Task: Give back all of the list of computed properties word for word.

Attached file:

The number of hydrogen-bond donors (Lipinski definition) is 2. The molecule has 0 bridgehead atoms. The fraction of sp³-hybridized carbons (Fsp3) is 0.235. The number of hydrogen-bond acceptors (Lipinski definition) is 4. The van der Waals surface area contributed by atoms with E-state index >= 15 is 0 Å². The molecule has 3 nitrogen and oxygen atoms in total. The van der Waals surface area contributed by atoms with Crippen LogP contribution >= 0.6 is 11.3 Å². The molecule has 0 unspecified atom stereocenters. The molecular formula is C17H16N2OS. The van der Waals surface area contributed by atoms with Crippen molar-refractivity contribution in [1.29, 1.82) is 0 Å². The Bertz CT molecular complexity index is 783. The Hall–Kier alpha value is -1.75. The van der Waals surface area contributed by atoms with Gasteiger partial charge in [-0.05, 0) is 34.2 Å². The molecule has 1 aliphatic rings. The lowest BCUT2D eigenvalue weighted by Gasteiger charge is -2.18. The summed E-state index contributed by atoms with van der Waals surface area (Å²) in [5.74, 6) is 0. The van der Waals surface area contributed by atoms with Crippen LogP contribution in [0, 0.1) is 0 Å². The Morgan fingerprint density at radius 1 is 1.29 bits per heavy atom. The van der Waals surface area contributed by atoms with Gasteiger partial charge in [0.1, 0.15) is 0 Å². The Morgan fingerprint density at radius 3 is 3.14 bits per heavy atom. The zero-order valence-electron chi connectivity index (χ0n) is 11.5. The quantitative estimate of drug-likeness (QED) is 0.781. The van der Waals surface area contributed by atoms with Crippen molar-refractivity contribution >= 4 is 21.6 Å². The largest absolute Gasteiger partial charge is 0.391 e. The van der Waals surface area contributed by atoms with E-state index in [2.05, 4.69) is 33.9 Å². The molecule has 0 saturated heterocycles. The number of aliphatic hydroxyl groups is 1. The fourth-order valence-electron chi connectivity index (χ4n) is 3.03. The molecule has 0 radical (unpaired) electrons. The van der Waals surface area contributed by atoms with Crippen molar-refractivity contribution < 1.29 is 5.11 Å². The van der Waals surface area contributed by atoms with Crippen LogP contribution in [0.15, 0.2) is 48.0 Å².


The number of hydrogen-bond donors (Lipinski definition) is 2. The molecule has 0 bridgehead atoms. The fraction of sp³-hybridized carbons (Fsp3) is 0.235. The number of hydrogen-bond acceptors (Lipinski definition) is 4. The van der Waals surface area contributed by atoms with E-state index >= 15 is 0 Å². The molecule has 3 nitrogen and oxygen atoms in total. The van der Waals surface area contributed by atoms with Crippen LogP contribution >= 0.6 is 11.3 Å². The molecule has 0 unspecified atom stereocenters. The molecular formula is C17H16N2OS. The van der Waals surface area contributed by atoms with Crippen molar-refractivity contribution in [1.29, 1.82) is 0 Å². The Bertz CT molecular complexity index is 783. The Hall–Kier alpha value is -1.75. The van der Waals surface area contributed by atoms with Gasteiger partial charge in [-0.05, 0) is 34.2 Å². The molecule has 1 aliphatic rings. The lowest BCUT2D eigenvalue weighted by Gasteiger charge is -2.18. The summed E-state index contributed by atoms with van der Waals surface area (Å²) in [5.74, 6) is 0. The van der Waals surface area contributed by atoms with Crippen LogP contribution in [0, 0.1) is 0 Å². The Morgan fingerprint density at radius 1 is 1.29 bits per heavy atom. The van der Waals surface area contributed by atoms with Gasteiger partial charge in [0.1, 0.15) is 0 Å². The Morgan fingerprint density at radius 3 is 3.14 bits per heavy atom. The zero-order valence-electron chi connectivity index (χ0n) is 11.5. The quantitative estimate of drug-likeness (QED) is 0.781. The van der Waals surface area contributed by atoms with Crippen molar-refractivity contribution >= 4 is 21.6 Å². The largest absolute Gasteiger partial charge is 0.391 e. The van der Waals surface area contributed by atoms with E-state index in [2.05, 4.69) is 33.9 Å². The molecule has 0 saturated heterocycles. The number of aliphatic hydroxyl groups is 1. The fourth-order valence-electron chi connectivity index (χ4n) is 3.03. The molecule has 0 radical (unpaired) electrons. The van der Waals surface area contributed by atoms with Crippen molar-refractivity contribution < 1.29 is 5.11 Å². The van der Waals surface area contributed by atoms with Crippen LogP contribution in [0.15, 0.2) is 48.0 Å².